Nike blocks Lil Nas X ‘Satan Shoes’
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The devil may have all the best lines but as Nike triumphed in its lawsuit, it seems that trademarks are an exception. Alex Borthwick of Powell Gilbert assesses whether the outcome might have been different in the UK.
Last month, Nike brought trademark infringement proceedings at the US District Court for the Eastern District of New York against MSCHF Product Studio, in response to the art collective’s launch of its so-called “Satan shoe”.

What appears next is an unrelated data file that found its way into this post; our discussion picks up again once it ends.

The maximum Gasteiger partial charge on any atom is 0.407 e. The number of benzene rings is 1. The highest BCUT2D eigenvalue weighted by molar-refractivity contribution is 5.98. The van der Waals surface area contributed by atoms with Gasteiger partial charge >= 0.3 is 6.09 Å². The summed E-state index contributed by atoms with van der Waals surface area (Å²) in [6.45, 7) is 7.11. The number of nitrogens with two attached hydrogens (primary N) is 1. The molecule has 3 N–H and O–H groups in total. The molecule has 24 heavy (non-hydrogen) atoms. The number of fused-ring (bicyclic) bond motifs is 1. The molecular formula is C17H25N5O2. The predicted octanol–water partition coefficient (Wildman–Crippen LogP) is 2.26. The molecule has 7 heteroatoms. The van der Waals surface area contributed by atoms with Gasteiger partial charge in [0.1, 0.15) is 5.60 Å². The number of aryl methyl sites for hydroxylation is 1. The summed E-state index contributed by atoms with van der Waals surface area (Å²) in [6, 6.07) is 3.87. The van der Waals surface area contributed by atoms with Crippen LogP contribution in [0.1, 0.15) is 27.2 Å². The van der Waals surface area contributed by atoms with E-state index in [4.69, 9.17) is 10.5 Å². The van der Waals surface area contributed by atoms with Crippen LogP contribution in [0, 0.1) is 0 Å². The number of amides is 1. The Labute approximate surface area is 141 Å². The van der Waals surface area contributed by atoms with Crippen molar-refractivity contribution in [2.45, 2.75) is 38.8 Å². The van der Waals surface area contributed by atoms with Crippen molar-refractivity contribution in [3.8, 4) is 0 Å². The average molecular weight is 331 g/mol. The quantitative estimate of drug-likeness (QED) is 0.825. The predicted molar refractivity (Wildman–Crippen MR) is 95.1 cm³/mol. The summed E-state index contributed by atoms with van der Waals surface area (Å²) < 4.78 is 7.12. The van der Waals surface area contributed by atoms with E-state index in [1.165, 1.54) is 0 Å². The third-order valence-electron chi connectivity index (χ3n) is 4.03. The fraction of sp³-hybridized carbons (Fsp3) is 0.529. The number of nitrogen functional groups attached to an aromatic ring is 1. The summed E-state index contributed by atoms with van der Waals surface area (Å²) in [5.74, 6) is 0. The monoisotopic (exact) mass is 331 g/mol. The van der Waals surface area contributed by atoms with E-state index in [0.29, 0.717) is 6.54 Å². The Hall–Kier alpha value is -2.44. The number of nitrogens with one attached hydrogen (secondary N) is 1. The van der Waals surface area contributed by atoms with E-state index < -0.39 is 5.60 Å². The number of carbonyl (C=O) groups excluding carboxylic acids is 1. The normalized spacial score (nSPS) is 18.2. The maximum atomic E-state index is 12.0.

The shoe—a genuine Nike Air Max 97 shoe featuring Nike’s trademarks (such as its swoosh logo)—was modified by MSCHF without Nike’s approval to give it a satanic theme.
The collective added red ink, and—sensationally—a drop of human blood, to the “air bladder” in the sole; a pentagram to the laces and inside the shoe, as well as an inverted red cross. In addition, “LUKE 10:18” was embroidered on the shoe—a reference to the biblical passage which recounts: “I saw Satan fall like lightning from heaven”.
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Nike, lawsuit, trademark infringement, Powell Gilbert, US District Court for the Eastern District of New York, EEA, CJEU, German Federal Supreme Court